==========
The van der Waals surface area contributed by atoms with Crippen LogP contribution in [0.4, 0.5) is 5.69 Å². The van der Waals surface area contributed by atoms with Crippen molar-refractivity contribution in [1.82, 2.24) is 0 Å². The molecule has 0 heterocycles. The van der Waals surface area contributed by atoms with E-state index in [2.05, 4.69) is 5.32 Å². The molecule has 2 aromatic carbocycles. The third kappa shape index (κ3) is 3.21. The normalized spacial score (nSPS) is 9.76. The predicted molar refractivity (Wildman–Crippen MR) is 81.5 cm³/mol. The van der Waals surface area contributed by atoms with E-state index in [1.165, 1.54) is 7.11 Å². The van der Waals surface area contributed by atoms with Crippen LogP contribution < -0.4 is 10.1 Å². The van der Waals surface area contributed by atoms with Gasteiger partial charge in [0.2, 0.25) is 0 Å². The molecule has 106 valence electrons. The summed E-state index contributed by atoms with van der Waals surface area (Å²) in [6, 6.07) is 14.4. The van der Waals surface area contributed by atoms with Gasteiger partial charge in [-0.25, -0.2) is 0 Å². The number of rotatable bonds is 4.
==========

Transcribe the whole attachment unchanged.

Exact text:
The van der Waals surface area contributed by atoms with Crippen LogP contribution in [0.4, 0.5) is 5.69 Å². The van der Waals surface area contributed by atoms with Crippen molar-refractivity contribution in [1.82, 2.24) is 0 Å². The molecule has 0 heterocycles. The van der Waals surface area contributed by atoms with E-state index in [2.05, 4.69) is 5.32 Å². The molecule has 2 aromatic carbocycles. The third kappa shape index (κ3) is 3.21. The normalized spacial score (nSPS) is 9.76. The predicted molar refractivity (Wildman–Crippen MR) is 81.5 cm³/mol. The van der Waals surface area contributed by atoms with E-state index in [1.165, 1.54) is 7.11 Å². The van der Waals surface area contributed by atoms with Crippen LogP contribution < -0.4 is 10.1 Å². The van der Waals surface area contributed by atoms with Gasteiger partial charge in [0.2, 0.25) is 0 Å². The molecule has 106 valence electrons. The summed E-state index contributed by atoms with van der Waals surface area (Å²) in [6, 6.07) is 14.4. The van der Waals surface area contributed by atoms with Gasteiger partial charge in [-0.25, -0.2) is 0 Å². The number of rotatable bonds is 4.